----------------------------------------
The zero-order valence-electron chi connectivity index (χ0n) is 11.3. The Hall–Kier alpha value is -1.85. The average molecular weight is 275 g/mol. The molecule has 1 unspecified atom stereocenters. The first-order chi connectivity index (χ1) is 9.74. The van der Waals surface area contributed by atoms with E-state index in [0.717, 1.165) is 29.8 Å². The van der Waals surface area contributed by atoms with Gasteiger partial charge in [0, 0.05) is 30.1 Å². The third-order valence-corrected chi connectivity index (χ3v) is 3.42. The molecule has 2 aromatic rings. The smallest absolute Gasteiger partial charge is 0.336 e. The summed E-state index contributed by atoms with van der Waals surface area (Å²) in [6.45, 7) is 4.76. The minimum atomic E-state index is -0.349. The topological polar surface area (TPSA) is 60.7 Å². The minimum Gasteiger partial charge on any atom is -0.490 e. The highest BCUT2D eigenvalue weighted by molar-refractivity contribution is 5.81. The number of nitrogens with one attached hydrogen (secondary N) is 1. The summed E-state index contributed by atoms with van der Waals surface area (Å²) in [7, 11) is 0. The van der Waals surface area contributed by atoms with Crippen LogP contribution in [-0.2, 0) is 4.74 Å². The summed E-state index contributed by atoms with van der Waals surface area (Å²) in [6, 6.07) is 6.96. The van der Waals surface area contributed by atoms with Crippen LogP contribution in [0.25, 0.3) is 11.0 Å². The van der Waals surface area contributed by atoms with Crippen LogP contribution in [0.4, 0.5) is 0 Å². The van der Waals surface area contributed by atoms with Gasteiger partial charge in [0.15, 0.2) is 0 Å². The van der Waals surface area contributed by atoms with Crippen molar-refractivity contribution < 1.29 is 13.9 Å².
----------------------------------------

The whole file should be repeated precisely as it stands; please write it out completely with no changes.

The zero-order valence-electron chi connectivity index (χ0n) is 11.3. The Hall–Kier alpha value is -1.85. The average molecular weight is 275 g/mol. The molecule has 1 unspecified atom stereocenters. The first-order chi connectivity index (χ1) is 9.74. The van der Waals surface area contributed by atoms with E-state index in [0.717, 1.165) is 29.8 Å². The van der Waals surface area contributed by atoms with Gasteiger partial charge in [0, 0.05) is 30.1 Å². The third-order valence-corrected chi connectivity index (χ3v) is 3.42. The molecule has 2 aromatic rings. The smallest absolute Gasteiger partial charge is 0.336 e. The summed E-state index contributed by atoms with van der Waals surface area (Å²) in [6.45, 7) is 4.76. The minimum atomic E-state index is -0.349. The topological polar surface area (TPSA) is 60.7 Å². The minimum Gasteiger partial charge on any atom is -0.490 e. The highest BCUT2D eigenvalue weighted by molar-refractivity contribution is 5.81. The number of nitrogens with one attached hydrogen (secondary N) is 1. The summed E-state index contributed by atoms with van der Waals surface area (Å²) in [7, 11) is 0. The van der Waals surface area contributed by atoms with Crippen LogP contribution in [-0.2, 0) is 4.74 Å². The summed E-state index contributed by atoms with van der Waals surface area (Å²) in [6, 6.07) is 6.96. The van der Waals surface area contributed by atoms with Crippen LogP contribution in [0.25, 0.3) is 11.0 Å². The van der Waals surface area contributed by atoms with Crippen LogP contribution in [0.4, 0.5) is 0 Å². The van der Waals surface area contributed by atoms with Gasteiger partial charge in [0.15, 0.2) is 0 Å². The van der Waals surface area contributed by atoms with Crippen molar-refractivity contribution < 1.29 is 13.9 Å².